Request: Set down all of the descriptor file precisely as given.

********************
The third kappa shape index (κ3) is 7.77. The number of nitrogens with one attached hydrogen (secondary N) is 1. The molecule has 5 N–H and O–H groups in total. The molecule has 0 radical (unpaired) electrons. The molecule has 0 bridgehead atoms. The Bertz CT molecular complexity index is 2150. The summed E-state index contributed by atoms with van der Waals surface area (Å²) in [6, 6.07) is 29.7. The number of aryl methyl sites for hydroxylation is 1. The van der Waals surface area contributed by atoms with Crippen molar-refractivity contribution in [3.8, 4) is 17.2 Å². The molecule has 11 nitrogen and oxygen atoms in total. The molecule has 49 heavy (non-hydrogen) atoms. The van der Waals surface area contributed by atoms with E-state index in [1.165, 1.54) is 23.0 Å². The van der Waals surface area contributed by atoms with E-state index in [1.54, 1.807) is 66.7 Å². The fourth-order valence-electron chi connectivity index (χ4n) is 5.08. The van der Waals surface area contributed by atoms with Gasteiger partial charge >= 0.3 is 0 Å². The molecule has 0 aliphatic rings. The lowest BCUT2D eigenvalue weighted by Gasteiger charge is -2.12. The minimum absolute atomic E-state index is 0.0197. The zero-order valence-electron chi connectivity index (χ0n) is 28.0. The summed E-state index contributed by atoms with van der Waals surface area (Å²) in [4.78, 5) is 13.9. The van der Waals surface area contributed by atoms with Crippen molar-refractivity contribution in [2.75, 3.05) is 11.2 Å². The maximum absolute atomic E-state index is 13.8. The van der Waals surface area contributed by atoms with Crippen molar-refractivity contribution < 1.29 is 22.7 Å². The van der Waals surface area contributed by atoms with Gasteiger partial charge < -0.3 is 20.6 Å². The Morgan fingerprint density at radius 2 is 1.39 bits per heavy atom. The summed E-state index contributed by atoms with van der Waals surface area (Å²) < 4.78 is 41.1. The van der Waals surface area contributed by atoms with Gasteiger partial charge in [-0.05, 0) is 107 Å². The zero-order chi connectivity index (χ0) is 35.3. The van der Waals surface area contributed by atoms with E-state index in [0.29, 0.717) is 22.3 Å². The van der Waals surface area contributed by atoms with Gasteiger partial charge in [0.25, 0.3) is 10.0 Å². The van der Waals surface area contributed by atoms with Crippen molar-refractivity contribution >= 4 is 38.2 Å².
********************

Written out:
The third kappa shape index (κ3) is 7.77. The number of nitrogens with one attached hydrogen (secondary N) is 1. The molecule has 5 N–H and O–H groups in total. The molecule has 0 radical (unpaired) electrons. The molecule has 0 bridgehead atoms. The Bertz CT molecular complexity index is 2150. The summed E-state index contributed by atoms with van der Waals surface area (Å²) in [6, 6.07) is 29.7. The number of aryl methyl sites for hydroxylation is 1. The van der Waals surface area contributed by atoms with Crippen molar-refractivity contribution in [3.8, 4) is 17.2 Å². The molecule has 11 nitrogen and oxygen atoms in total. The molecule has 49 heavy (non-hydrogen) atoms. The van der Waals surface area contributed by atoms with E-state index in [1.165, 1.54) is 23.0 Å². The van der Waals surface area contributed by atoms with E-state index in [1.54, 1.807) is 66.7 Å². The fourth-order valence-electron chi connectivity index (χ4n) is 5.08. The van der Waals surface area contributed by atoms with Gasteiger partial charge >= 0.3 is 0 Å². The molecule has 0 aliphatic rings. The lowest BCUT2D eigenvalue weighted by Gasteiger charge is -2.12. The minimum absolute atomic E-state index is 0.0197. The zero-order valence-electron chi connectivity index (χ0n) is 28.0. The summed E-state index contributed by atoms with van der Waals surface area (Å²) in [4.78, 5) is 13.9. The van der Waals surface area contributed by atoms with Crippen molar-refractivity contribution in [2.75, 3.05) is 11.2 Å². The maximum absolute atomic E-state index is 13.8. The van der Waals surface area contributed by atoms with Crippen molar-refractivity contribution < 1.29 is 22.7 Å². The van der Waals surface area contributed by atoms with Gasteiger partial charge < -0.3 is 20.6 Å². The Morgan fingerprint density at radius 2 is 1.39 bits per heavy atom. The summed E-state index contributed by atoms with van der Waals surface area (Å²) < 4.78 is 41.1. The van der Waals surface area contributed by atoms with Gasteiger partial charge in [-0.05, 0) is 107 Å². The zero-order chi connectivity index (χ0) is 35.3. The van der Waals surface area contributed by atoms with E-state index in [0.29, 0.717) is 22.3 Å². The van der Waals surface area contributed by atoms with Gasteiger partial charge in [0.25, 0.3) is 10.0 Å². The van der Waals surface area contributed by atoms with Crippen molar-refractivity contribution >= 4 is 38.2 Å².